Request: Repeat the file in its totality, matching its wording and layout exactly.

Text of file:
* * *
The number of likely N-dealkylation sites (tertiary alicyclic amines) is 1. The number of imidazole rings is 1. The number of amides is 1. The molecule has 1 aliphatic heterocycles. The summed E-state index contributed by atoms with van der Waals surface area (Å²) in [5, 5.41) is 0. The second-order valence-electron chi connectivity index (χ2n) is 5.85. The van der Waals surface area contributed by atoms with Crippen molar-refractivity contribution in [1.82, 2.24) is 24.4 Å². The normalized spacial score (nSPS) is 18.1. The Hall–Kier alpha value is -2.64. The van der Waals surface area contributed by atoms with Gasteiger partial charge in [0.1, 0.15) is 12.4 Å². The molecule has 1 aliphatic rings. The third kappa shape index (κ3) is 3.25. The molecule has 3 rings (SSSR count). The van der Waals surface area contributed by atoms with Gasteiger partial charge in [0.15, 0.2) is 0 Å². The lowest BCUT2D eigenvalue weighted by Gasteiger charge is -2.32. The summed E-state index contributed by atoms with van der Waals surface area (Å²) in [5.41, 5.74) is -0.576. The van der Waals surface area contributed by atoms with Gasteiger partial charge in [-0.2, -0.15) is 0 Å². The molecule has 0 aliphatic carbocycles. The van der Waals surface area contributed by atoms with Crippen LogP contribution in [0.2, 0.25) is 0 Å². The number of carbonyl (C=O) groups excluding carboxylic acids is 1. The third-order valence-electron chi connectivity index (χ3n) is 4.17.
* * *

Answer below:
The number of likely N-dealkylation sites (tertiary alicyclic amines) is 1. The number of imidazole rings is 1. The number of amides is 1. The molecule has 1 aliphatic heterocycles. The summed E-state index contributed by atoms with van der Waals surface area (Å²) in [5, 5.41) is 0. The second-order valence-electron chi connectivity index (χ2n) is 5.85. The van der Waals surface area contributed by atoms with Crippen molar-refractivity contribution in [1.82, 2.24) is 24.4 Å². The normalized spacial score (nSPS) is 18.1. The Hall–Kier alpha value is -2.64. The van der Waals surface area contributed by atoms with Gasteiger partial charge in [0.1, 0.15) is 12.4 Å². The molecule has 1 aliphatic rings. The third kappa shape index (κ3) is 3.25. The molecule has 3 rings (SSSR count). The van der Waals surface area contributed by atoms with Gasteiger partial charge in [0.15, 0.2) is 0 Å². The lowest BCUT2D eigenvalue weighted by Gasteiger charge is -2.32. The summed E-state index contributed by atoms with van der Waals surface area (Å²) in [5.41, 5.74) is -0.576. The van der Waals surface area contributed by atoms with Gasteiger partial charge in [-0.2, -0.15) is 0 Å². The molecule has 0 aliphatic carbocycles. The van der Waals surface area contributed by atoms with Crippen LogP contribution in [0.2, 0.25) is 0 Å². The number of carbonyl (C=O) groups excluding carboxylic acids is 1. The third-order valence-electron chi connectivity index (χ3n) is 4.17.